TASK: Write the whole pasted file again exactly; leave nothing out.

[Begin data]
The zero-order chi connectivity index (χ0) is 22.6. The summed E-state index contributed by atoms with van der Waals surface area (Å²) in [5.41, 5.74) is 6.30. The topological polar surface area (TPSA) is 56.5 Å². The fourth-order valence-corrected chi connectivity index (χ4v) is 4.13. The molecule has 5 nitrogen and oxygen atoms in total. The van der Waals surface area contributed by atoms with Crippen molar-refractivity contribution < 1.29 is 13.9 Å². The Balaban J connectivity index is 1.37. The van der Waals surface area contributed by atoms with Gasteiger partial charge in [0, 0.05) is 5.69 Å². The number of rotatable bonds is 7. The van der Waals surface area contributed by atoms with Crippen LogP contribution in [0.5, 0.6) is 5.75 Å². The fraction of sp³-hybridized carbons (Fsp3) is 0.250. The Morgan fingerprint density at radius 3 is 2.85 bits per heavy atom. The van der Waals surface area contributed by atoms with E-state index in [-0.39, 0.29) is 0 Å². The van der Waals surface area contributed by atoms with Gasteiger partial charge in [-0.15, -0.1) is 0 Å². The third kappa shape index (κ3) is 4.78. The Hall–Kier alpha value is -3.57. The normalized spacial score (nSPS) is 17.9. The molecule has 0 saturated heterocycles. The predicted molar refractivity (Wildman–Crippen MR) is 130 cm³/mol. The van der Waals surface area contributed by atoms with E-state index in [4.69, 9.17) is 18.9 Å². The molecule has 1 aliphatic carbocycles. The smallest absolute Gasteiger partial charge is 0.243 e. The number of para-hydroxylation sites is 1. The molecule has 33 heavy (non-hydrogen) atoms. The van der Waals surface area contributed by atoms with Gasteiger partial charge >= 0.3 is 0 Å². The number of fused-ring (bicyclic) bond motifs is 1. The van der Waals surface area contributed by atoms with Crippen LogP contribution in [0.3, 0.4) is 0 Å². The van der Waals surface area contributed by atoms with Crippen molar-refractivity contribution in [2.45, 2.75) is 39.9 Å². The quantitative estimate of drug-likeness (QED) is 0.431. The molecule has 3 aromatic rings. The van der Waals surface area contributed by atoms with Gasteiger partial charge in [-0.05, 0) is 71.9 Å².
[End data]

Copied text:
The zero-order chi connectivity index (χ0) is 22.6. The summed E-state index contributed by atoms with van der Waals surface area (Å²) in [5.41, 5.74) is 6.30. The topological polar surface area (TPSA) is 56.5 Å². The fourth-order valence-corrected chi connectivity index (χ4v) is 4.13. The molecule has 5 nitrogen and oxygen atoms in total. The van der Waals surface area contributed by atoms with Crippen molar-refractivity contribution < 1.29 is 13.9 Å². The Balaban J connectivity index is 1.37. The van der Waals surface area contributed by atoms with Gasteiger partial charge in [0, 0.05) is 5.69 Å². The number of rotatable bonds is 7. The van der Waals surface area contributed by atoms with Crippen LogP contribution in [0.5, 0.6) is 5.75 Å². The fraction of sp³-hybridized carbons (Fsp3) is 0.250. The Morgan fingerprint density at radius 3 is 2.85 bits per heavy atom. The van der Waals surface area contributed by atoms with E-state index in [-0.39, 0.29) is 0 Å². The van der Waals surface area contributed by atoms with Gasteiger partial charge in [-0.15, -0.1) is 0 Å². The third kappa shape index (κ3) is 4.78. The Hall–Kier alpha value is -3.57. The normalized spacial score (nSPS) is 17.9. The molecule has 0 saturated heterocycles. The predicted molar refractivity (Wildman–Crippen MR) is 130 cm³/mol. The van der Waals surface area contributed by atoms with E-state index in [4.69, 9.17) is 18.9 Å². The molecule has 1 aliphatic carbocycles. The smallest absolute Gasteiger partial charge is 0.243 e. The number of para-hydroxylation sites is 1. The molecule has 33 heavy (non-hydrogen) atoms. The van der Waals surface area contributed by atoms with Gasteiger partial charge >= 0.3 is 0 Å². The number of fused-ring (bicyclic) bond motifs is 1. The van der Waals surface area contributed by atoms with Crippen LogP contribution in [0.3, 0.4) is 0 Å². The van der Waals surface area contributed by atoms with Crippen molar-refractivity contribution in [2.45, 2.75) is 39.9 Å². The quantitative estimate of drug-likeness (QED) is 0.431. The molecule has 3 aromatic rings. The van der Waals surface area contributed by atoms with Gasteiger partial charge in [-0.05, 0) is 71.9 Å².